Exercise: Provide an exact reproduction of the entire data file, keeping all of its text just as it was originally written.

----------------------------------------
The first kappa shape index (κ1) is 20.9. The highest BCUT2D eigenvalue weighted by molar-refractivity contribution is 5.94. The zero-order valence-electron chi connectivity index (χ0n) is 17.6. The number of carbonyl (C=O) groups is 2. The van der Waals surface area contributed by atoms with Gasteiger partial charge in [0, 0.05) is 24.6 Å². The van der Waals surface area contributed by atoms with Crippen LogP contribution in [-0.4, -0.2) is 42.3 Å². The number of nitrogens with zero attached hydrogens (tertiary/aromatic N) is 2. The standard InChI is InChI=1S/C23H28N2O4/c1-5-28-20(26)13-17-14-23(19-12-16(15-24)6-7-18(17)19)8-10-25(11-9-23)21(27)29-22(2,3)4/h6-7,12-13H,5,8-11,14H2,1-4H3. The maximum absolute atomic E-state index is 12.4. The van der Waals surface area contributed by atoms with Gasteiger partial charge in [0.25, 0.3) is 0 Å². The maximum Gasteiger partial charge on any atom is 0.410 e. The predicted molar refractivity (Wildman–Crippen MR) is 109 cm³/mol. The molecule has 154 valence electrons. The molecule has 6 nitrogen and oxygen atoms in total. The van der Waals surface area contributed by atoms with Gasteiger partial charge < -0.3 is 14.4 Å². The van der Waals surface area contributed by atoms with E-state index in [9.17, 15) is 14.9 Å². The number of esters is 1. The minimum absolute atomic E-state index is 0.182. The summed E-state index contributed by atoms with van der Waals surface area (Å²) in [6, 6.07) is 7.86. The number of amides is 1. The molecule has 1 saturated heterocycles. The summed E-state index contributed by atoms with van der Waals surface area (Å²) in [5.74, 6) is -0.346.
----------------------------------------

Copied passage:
The first kappa shape index (κ1) is 20.9. The highest BCUT2D eigenvalue weighted by molar-refractivity contribution is 5.94. The zero-order valence-electron chi connectivity index (χ0n) is 17.6. The number of carbonyl (C=O) groups is 2. The van der Waals surface area contributed by atoms with Gasteiger partial charge in [0, 0.05) is 24.6 Å². The van der Waals surface area contributed by atoms with Crippen LogP contribution in [-0.4, -0.2) is 42.3 Å². The number of nitrogens with zero attached hydrogens (tertiary/aromatic N) is 2. The standard InChI is InChI=1S/C23H28N2O4/c1-5-28-20(26)13-17-14-23(19-12-16(15-24)6-7-18(17)19)8-10-25(11-9-23)21(27)29-22(2,3)4/h6-7,12-13H,5,8-11,14H2,1-4H3. The maximum absolute atomic E-state index is 12.4. The van der Waals surface area contributed by atoms with Gasteiger partial charge in [0.25, 0.3) is 0 Å². The maximum Gasteiger partial charge on any atom is 0.410 e. The predicted molar refractivity (Wildman–Crippen MR) is 109 cm³/mol. The molecule has 154 valence electrons. The molecule has 6 nitrogen and oxygen atoms in total. The van der Waals surface area contributed by atoms with Gasteiger partial charge < -0.3 is 14.4 Å². The van der Waals surface area contributed by atoms with E-state index in [9.17, 15) is 14.9 Å². The number of esters is 1. The minimum absolute atomic E-state index is 0.182. The summed E-state index contributed by atoms with van der Waals surface area (Å²) in [6, 6.07) is 7.86. The number of amides is 1. The molecule has 1 saturated heterocycles. The summed E-state index contributed by atoms with van der Waals surface area (Å²) in [5.74, 6) is -0.346.